Matt’s comment suggests that the injustice is not only that hundreds of thousands of low-income minority children are relegated to failing schools, but that their parents are denied the right to exercise a choice in the matter. The reality of the situation is that middle and upper income families have school choice. They can choose to move to a different school district or pay tuition to send their children to a private school. Because of economic constraints, low-income families do not have choice. They are legally forced to send their children to a school that is assigned to them based upon where they live. Now, this injustice is doubly offensive because those schools are often dangerous places that dramatically fail to educate their children. But the very fact that parents are denied a choice is an injustice. Parents deserve to have a voice in where their children send their kids to school. The State is not the primary care-taker of my one-and-a-half-year-old daughter, and the State will not decide where she must go to school when the time comes. My wife and I are her parents, the primary educators and caregivers of our daughter, and we will make this profoundly important decision based upon what we think is best for her. To deny educational choice is not only to deny access to a quality education, it is to deny the dignity of parents as the caregivers of their children. The principle of subsidiarity from Catholic social teaching is the basis from which the Church advocates for leaving this responsibility in the hands of parents, and not denying it based-upon economic background.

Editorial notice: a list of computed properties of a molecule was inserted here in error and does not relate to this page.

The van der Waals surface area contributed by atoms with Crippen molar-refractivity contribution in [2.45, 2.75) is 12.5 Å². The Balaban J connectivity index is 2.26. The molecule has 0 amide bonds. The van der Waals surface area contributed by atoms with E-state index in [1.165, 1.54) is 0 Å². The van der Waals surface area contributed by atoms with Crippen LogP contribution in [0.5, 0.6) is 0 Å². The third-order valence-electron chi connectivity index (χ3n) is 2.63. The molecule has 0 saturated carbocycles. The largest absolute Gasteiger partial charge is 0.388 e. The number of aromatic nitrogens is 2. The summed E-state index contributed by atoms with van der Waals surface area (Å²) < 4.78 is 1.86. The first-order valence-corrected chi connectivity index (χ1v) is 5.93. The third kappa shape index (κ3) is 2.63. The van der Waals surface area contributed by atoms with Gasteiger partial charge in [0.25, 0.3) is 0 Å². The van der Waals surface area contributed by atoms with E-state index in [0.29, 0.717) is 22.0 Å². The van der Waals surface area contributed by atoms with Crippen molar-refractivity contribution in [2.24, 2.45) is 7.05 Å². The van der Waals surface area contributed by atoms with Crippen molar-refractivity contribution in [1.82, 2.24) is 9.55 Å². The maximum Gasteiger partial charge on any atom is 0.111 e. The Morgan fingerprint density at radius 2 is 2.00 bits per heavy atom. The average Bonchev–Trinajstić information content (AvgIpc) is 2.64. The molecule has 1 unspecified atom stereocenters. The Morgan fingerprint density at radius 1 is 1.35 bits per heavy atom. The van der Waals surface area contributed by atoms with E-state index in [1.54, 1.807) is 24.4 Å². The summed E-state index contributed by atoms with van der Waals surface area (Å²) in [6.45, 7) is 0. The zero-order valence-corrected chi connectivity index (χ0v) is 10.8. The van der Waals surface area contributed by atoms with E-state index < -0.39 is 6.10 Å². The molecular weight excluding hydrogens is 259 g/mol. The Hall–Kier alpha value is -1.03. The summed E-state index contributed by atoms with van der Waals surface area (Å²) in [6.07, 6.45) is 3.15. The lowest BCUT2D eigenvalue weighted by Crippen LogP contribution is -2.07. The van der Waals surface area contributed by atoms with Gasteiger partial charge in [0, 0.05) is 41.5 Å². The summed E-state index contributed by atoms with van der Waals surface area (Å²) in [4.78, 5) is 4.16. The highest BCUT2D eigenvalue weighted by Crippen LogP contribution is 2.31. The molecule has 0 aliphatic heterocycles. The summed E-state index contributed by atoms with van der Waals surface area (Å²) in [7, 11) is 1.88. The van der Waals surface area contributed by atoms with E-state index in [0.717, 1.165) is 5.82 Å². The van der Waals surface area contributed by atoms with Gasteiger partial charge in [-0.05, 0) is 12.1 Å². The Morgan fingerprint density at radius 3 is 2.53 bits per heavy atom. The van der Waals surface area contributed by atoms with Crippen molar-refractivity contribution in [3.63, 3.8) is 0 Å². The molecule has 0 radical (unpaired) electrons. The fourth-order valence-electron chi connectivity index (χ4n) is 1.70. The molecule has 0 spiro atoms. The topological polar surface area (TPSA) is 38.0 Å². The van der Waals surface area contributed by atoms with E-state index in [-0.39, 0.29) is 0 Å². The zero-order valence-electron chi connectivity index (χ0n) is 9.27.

Yet even this fails to provide us with the full picture. Charter schools provide real choice and options for parents. They are an important innovation and reform to the American education system, and are one valuable source of choice and educational innovation. However, only supporting a policy of charter schools or public school choice is not enough. To quote Pope Benedict XVI in his 2008 address to Catholic Educators in America:
No child should be denied his or her right to an education in faith, which in turn nurtures the soul of a nation.